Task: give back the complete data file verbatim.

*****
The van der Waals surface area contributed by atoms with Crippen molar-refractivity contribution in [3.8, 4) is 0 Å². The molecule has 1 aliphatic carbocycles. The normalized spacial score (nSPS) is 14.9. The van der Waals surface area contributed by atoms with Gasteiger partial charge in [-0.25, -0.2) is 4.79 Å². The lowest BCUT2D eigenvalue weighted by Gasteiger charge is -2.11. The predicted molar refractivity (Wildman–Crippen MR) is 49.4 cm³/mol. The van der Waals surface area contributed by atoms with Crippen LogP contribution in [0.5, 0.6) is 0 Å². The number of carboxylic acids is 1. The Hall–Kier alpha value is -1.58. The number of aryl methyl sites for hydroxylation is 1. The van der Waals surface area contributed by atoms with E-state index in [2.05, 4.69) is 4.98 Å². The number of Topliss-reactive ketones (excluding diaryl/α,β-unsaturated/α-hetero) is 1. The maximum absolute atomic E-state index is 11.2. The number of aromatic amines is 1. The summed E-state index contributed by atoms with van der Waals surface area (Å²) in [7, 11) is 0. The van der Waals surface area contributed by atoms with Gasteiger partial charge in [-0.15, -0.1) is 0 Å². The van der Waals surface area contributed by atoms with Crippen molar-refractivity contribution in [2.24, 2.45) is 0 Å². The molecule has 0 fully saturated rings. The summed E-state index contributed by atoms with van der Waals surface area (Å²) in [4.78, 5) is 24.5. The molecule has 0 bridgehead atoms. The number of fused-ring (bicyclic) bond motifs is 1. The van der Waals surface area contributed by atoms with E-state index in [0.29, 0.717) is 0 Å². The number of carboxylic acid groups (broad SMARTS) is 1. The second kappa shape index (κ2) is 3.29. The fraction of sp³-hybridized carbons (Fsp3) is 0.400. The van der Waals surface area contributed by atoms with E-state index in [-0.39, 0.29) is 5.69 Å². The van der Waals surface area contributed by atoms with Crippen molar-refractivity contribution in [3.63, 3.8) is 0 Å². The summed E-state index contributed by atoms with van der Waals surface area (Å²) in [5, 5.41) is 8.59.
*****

The van der Waals surface area contributed by atoms with Crippen molar-refractivity contribution in [3.8, 4) is 0 Å². The molecule has 1 aliphatic carbocycles. The normalized spacial score (nSPS) is 14.9. The van der Waals surface area contributed by atoms with Gasteiger partial charge in [-0.25, -0.2) is 4.79 Å². The lowest BCUT2D eigenvalue weighted by Gasteiger charge is -2.11. The predicted molar refractivity (Wildman–Crippen MR) is 49.4 cm³/mol. The van der Waals surface area contributed by atoms with Crippen LogP contribution in [0.5, 0.6) is 0 Å². The number of carboxylic acids is 1. The Hall–Kier alpha value is -1.58. The number of aryl methyl sites for hydroxylation is 1. The van der Waals surface area contributed by atoms with E-state index in [2.05, 4.69) is 4.98 Å². The number of Topliss-reactive ketones (excluding diaryl/α,β-unsaturated/α-hetero) is 1. The maximum absolute atomic E-state index is 11.2. The number of aromatic amines is 1. The summed E-state index contributed by atoms with van der Waals surface area (Å²) in [7, 11) is 0. The van der Waals surface area contributed by atoms with Gasteiger partial charge in [-0.15, -0.1) is 0 Å². The van der Waals surface area contributed by atoms with Crippen molar-refractivity contribution in [2.24, 2.45) is 0 Å². The molecule has 0 fully saturated rings. The summed E-state index contributed by atoms with van der Waals surface area (Å²) in [4.78, 5) is 24.5. The molecule has 0 bridgehead atoms. The number of fused-ring (bicyclic) bond motifs is 1. The van der Waals surface area contributed by atoms with E-state index in [0.29, 0.717) is 0 Å². The number of carboxylic acid groups (broad SMARTS) is 1. The second kappa shape index (κ2) is 3.29. The fraction of sp³-hybridized carbons (Fsp3) is 0.400. The van der Waals surface area contributed by atoms with E-state index in [-0.39, 0.29) is 5.69 Å². The van der Waals surface area contributed by atoms with Crippen molar-refractivity contribution in [3.63, 3.8) is 0 Å². The summed E-state index contributed by atoms with van der Waals surface area (Å²) in [5, 5.41) is 8.59.